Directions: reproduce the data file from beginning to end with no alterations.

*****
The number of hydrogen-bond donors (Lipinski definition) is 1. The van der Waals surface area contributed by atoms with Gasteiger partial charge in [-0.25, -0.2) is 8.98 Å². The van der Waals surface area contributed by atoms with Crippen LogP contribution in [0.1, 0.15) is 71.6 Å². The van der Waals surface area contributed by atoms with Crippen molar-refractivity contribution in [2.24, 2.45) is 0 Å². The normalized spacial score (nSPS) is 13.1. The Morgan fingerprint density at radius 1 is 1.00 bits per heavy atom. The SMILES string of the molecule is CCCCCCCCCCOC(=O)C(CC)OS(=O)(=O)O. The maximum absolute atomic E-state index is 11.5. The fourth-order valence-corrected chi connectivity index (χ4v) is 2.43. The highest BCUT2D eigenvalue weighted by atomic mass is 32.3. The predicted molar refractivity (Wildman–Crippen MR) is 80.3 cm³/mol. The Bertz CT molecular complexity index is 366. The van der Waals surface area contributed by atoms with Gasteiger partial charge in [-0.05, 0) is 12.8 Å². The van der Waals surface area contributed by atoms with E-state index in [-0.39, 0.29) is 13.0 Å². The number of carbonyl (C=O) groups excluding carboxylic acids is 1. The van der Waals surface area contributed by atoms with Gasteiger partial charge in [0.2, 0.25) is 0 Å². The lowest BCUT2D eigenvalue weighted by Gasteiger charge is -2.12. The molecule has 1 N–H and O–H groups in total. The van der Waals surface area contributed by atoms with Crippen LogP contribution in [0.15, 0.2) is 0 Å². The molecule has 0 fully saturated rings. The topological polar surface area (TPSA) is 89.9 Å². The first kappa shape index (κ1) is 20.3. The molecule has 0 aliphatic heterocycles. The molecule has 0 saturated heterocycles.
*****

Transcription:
The number of hydrogen-bond donors (Lipinski definition) is 1. The van der Waals surface area contributed by atoms with Gasteiger partial charge in [-0.25, -0.2) is 8.98 Å². The van der Waals surface area contributed by atoms with Crippen LogP contribution in [0.1, 0.15) is 71.6 Å². The van der Waals surface area contributed by atoms with Crippen molar-refractivity contribution in [2.24, 2.45) is 0 Å². The normalized spacial score (nSPS) is 13.1. The Morgan fingerprint density at radius 1 is 1.00 bits per heavy atom. The SMILES string of the molecule is CCCCCCCCCCOC(=O)C(CC)OS(=O)(=O)O. The maximum absolute atomic E-state index is 11.5. The fourth-order valence-corrected chi connectivity index (χ4v) is 2.43. The highest BCUT2D eigenvalue weighted by atomic mass is 32.3. The predicted molar refractivity (Wildman–Crippen MR) is 80.3 cm³/mol. The Bertz CT molecular complexity index is 366. The van der Waals surface area contributed by atoms with Gasteiger partial charge in [-0.05, 0) is 12.8 Å². The van der Waals surface area contributed by atoms with E-state index in [-0.39, 0.29) is 13.0 Å². The number of carbonyl (C=O) groups excluding carboxylic acids is 1. The van der Waals surface area contributed by atoms with Gasteiger partial charge in [0.2, 0.25) is 0 Å². The lowest BCUT2D eigenvalue weighted by Gasteiger charge is -2.12. The molecule has 1 N–H and O–H groups in total. The van der Waals surface area contributed by atoms with Crippen LogP contribution in [0.15, 0.2) is 0 Å². The molecule has 0 fully saturated rings. The topological polar surface area (TPSA) is 89.9 Å². The first kappa shape index (κ1) is 20.3. The molecule has 0 aliphatic heterocycles. The molecule has 0 saturated heterocycles.